thefrozencoder

Programming and Technology blog

Rolling Your Own Custom Authentication For ASP.NET


Introduction

ASP.NET Membership combined with Forms authentication provides a convenient way to implement page protection and user authentication.  In some cases this you may want to create your own custom authentication implementation when specific requirements do not allow the built in authentication.  This post shows the basis and a starting point of building your own custom authentication mechanism using ASP.NET.

The code samples in this article can be downloaded using the link at the bottom of this post.  Samples were created using Visual Studio 2008 and using SQL Server 2005 Express.  There are samples for both C# and Visual Basic.NET in the download file as well as a word document version of this post.

Setup

Everything needed to run the samples should be present in the download files.  Before you run the project from VS set the Secure.aspx page as the start up page, when the site is run you should be redirected to the Login.aspx automatically.  From there you can use the login information

  • Login: user@login.net
  • Password: password

There is a setting in the web.config file to control the time in seconds it takes for a user's session to expire I have set this to a low number (5 seconds) for demonstration purposes so once you are logged in and the Secure.aspx page is displayed hit the refresh on your browser a couple of times then wait 5 seconds and do another refresh, you should be redirected to the Login.aspx page since your session has expired.

Requirements

First we will take a look at some common requirements that are typical of a authenticated web site.

  • The system must be able to deny access to all pages that are defined as being secure from anonymous users.
  • The system must be able to authenticate / validate a user before they have access to secure pages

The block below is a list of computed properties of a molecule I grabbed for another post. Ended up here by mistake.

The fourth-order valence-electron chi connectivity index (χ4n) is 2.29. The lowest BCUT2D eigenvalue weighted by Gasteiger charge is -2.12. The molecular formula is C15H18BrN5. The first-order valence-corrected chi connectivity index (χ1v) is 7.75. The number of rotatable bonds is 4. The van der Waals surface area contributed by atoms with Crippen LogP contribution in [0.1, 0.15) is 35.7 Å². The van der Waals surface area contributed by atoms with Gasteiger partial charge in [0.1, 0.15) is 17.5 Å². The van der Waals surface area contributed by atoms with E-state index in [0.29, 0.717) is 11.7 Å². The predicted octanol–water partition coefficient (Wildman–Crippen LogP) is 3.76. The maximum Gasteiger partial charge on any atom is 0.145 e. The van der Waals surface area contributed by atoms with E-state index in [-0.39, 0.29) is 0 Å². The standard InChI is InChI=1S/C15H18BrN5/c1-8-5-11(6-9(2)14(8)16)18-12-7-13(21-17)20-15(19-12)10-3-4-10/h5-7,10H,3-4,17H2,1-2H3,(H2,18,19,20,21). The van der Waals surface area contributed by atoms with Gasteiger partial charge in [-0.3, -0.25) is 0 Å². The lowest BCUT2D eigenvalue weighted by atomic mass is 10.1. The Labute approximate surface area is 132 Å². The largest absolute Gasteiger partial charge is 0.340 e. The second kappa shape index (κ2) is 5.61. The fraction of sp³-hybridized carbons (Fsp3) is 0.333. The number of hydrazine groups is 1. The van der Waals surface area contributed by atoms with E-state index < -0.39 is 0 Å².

• Once a user has been authenticated the user will not have to enter credentials again to access secure pages
  • If the user is inactive for x minutes the system will log them out and they will have to login again
  • The logged in session for a user will only be active for the duration of the browser session or until requirement 4 has been met.

Based on our requirements we are going to need a way to store user information; specifically the login and password information.  As well we will need to store some form of a security token that the system creates after authentication and stores a copy of that token in the system as well on the user’s machine.  We store the systems copy of the token in a database and clients’ copy of the token in a cookie (this will cause issues if the client does not allow cookies but for this article that will not be addressed).  We will also need a simple way to implement our security logic for pages that need it.

System Database

Below is the system database tables to store the user information as well as a copy of the security token.

ClientData Table

  • ClientID - will store the unique identifier for the client (used internal to the system)
  • FirstName - will store the users first name
  • LastName - will store the users las name
  • Login - will store the user's login
  • Password - will the users password (tipically the users password is stored encrypted rather than plain text like in this sample)

ClientSessions Table (will store the security token for the user)

  • SessionGuid - will store the system created security token, this value must match the same token on the clients computer (cookie)
  • ClientID (optional) – will store the unique id from the ClientData table for the authenticated user (in some cases this cannot be stored as it may violate privacy laws by uniquely identifying a users session on a site)
  • SessionLastActiveDate – will store a timestamp when the last time the users session was validated
  • SessionTimeOut – will store in seconds how long since the last time the users session was validated before it will expire

User Validation

User validation takes place on the Login.aspx page when the user enters their credentials and the page is submitted.  The system will then query the ClientData table to find a match for the given login and password.  If a match is found the system then creates a security token, saves the token to both the system and the user’s machine via a cookie.  The system then redirects the user to one of the secure pages within the site.  If a match is not found the Login.aspx page displays a message to the user.